‎Disaster Risk Management

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    (An - Najah National University, 2022-10-06) Israa Khalid Ahmad Abu-Houla
    Abstract Recently, the Palestinian territories have been affected by a series of earthquakes that hit neighboring areas. Fortunately, these earthquakes did not result in any human or economic losses or damages. However, they have raised serious concerns about the insufficient preparedness to face more severe earthquakes. This study addresses the urgent need to activate comprehensive earthquake risk management programs and highlights the vulnerability of essential buildings, such as hospitals and schools to this threat. It emphasizes the importance of maintaining their services after earthquakes. To protect such sensitive facilities from seismic events, assessing their readiness to face earthquakes and taking necessary measures to improve their response when needed is necessary. The research was conducted in Tulkarm City in the West Bank and included assessing 134 concrete buildings using RVS procedures based on FEMA P-154 criteria. Multiple parameters were considered, including structural system, building age, height, horizontal and vertical structural irregularities, and soil type. The assessment results revealed concerning indicators, with more than two-thirds of the buildings failing to demonstrate their earthquake capacity and needing detailed and accurate evaluation to enhance their efficiency in the future. It was observed that approximately 60% of the buildings were classified under damage grades 4 and 5 according to the EMS-98 scale. 10 out of 12 healthcare facilities, more than half of educational facilities, and most public buildings and mosques are susceptible to significant structural and non-structural damage in future major earthquakes. The results confirmed that the age of the building had the most significant impact on increasing its vulnerability due to the lack of proper structural design and insufficient oversight during construction. Additionally, most buildings showed irregularities in both horizontal and vertical design, making them more seismically vulnerable. The study recommends conducting a comprehensive assessment of the performance of critical buildings, preparing risk maps for Tulkarm City, and modifying current emergency response plans. General recommendations include increasing awareness, enforcing seismic design compliance laws, and investing in earthquake risk reduction efforts.
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    Needs Assessment of Public health Emergency Operations Center for Disasters Preparedness and Response in Nablus Governorate, Palestine
    (جامعة النجاح الوطنية, 2020-09-29) Nassar, Fadi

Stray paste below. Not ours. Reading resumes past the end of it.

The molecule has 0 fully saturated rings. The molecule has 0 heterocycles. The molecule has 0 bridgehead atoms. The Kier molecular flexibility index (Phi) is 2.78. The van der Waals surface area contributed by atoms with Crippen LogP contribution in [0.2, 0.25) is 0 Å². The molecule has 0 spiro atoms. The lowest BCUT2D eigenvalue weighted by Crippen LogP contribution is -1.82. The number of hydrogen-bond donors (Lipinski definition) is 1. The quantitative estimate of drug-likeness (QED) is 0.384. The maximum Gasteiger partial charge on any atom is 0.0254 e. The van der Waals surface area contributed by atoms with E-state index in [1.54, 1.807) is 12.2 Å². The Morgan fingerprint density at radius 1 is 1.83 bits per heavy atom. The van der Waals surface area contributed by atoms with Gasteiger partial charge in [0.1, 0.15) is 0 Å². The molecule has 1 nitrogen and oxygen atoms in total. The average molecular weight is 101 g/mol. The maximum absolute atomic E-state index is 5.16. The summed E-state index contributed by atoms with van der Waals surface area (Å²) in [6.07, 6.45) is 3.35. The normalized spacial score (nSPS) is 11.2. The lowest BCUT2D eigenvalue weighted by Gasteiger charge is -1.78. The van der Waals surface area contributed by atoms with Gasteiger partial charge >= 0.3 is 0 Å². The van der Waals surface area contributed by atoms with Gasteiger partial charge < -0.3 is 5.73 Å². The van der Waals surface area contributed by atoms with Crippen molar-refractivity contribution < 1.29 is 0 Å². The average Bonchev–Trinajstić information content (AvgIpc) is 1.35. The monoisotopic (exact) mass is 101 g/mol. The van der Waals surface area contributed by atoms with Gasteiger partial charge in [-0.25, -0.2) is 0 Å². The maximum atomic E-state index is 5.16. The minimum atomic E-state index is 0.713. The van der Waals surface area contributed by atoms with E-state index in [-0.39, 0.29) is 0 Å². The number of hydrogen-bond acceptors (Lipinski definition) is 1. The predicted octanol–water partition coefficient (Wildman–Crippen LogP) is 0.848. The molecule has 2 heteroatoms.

Background Public Health Emergency Operations Center (PHEOC) is necessary for emergencies and disaster response. Emergency operations center used in a variety of emergencies, including natural disasters, food borne disease outbreaks, radio-nuclear events, bio-terrorism, chemical incidents, mass gathering, blackouts, humanitarian emergencies, and disease pandemics. During emergencies, gathering information, decision-making and directing necessary actions require open coordination among all public health institutions applied emergency public health services in case of major incidents. The design process define functional needs, which may vary from place to place but commonly include – Coordination, Policymaking, Operations management, information management, Logistics management and Planning. In Palestine, there is a lack of harmonization between different sectors in this regard. We aimed to assess the preparedness and response to disasters, and the challenges to establish PHEOC. We also aimed to evaluate public health emergency operations and management plan in Nablus district institutions. Materials and methods A cross sectional quantitative study design was conducted..Twelve institutes were included, 3 of them refused to participate. The participated institutes were: 1) Director General of Public Health at Palestinian MOH; 2) General Administration of Ambulance and Emergency of the Palestinian MOH; 3) Palestinian Civil Defense; 4) Palestinian Health Action Committees; 5) Palestinian Medical Relief; 5) Palestinian Red Crescent Society; 7) Palestinian Red Cross Society; 8) Nablus Municipality; 9) Palestinian Military Medical Services; 10) Center for Disaster Risk Reduction and Urban Planning at An-Najah National University; 11) Palestinian Union of Health Care Committees; and 12) Nablus Metropolitan. The researcher also involved the private sector hospitals at Nablus City for collecting the quantitative data to conduct this study, which were: An-Najh National University Hospital, AL-Arbi Specialized Hospital, Nablus Specialized Hospital, AL-Ittihad Women Union Hospital and Arab Evangelical Hospital. The study was conducted at Nablus governorate. A permission to conduct the study in all previous institutions was obtained. Explanatory letters for all participants were attached to each questionnaire which explains the aim, importance, confidentiality and anonymity of the information with optional participation (voluntary). Written and signed informed consent was obtained from each institution. Chi Square Test was used for analysis. Results Approximately forty six participants agreed and participated in the survey instrument with response rate (88.5%) from three organizations (governmental, non-governmental, and private sectors). The main findings were that preparedness and response to disasters, and the challenges to establishing PHEOC and the evaluations of public health emergency operations and management plan, among the Nablus district institutions, were found in moderate levels. Around two third of this study participants agreed that the organization engages in planning activity prior to developing its Emergency Operations Plan. Also, they reported that the organization has an Emergency Operations Plan, about 29 (63%) agree that the organization prepares for how it will manage resources and assets during emergencies, around two third (82.6%) of the current research participants agreed that the organization prepares for how it will communicate during emergencies, nearly half of the present study participants agreed that the organization should be prepares for how it will manage security and safety during an emergency, during disasters above half 28 (60.9%) of the participants agreed with the statement of organization may grant disaster privileges to volunteer licensed independent practitioners, while only 15 (32.6%) of them agree with the organization may grant disaster privileges to volunteer practitioners who are not licensed independent practitioners, more half of participants agreed that the challenges facing emergency preparedness referred to lack in experience, training and exercise support, approximately, 33 (71.7%) agree that these challenges referred to Tools and resources to develop disaster response operations while only 4 (8.7%) disagree this challenge more than one third of them agreed that there were more challenges referred. About half of participant 24 (52.2%) was agree with challenge referred to Lack of coordination at national level intra-organizations that work in disasters response while 8 (17.4%) were disagree with this challenge. Approximately, half of the participants 23 (50.0%) reported yes that organization evaluates the effectiveness of its emergency management operations activities, resources and logistics supplies, coordination, communications, security and safety measures, Roles and Responsibilities for all staff members. Also, more than half of the participants 27 (58.7%) reported yes that the organization evaluates the effectiveness of its Emergency Management Plan if the goals have been met and if need for change or not according to feedback from filed operations. Conclusion Most of the organizations engaged in planning activities prior to developing its emergency operation plan and has an emergency operations plan and prepares for how it will manage resources and assets during emergencies, how it will communicate during emergencies, how it will manage security and safety during an emergency. Challenges facing emergency preparedness, referred to lack in their experience, training and exercise support, funding, laws and roles and challenges due to lack of coordination at national level and intra-organizations that work in disasters response. Evaluation of emergency operations and management plan and lesson learned from previous disasters still need regulation and analysis in order to perform the preparedness and response for further disasters or major public health events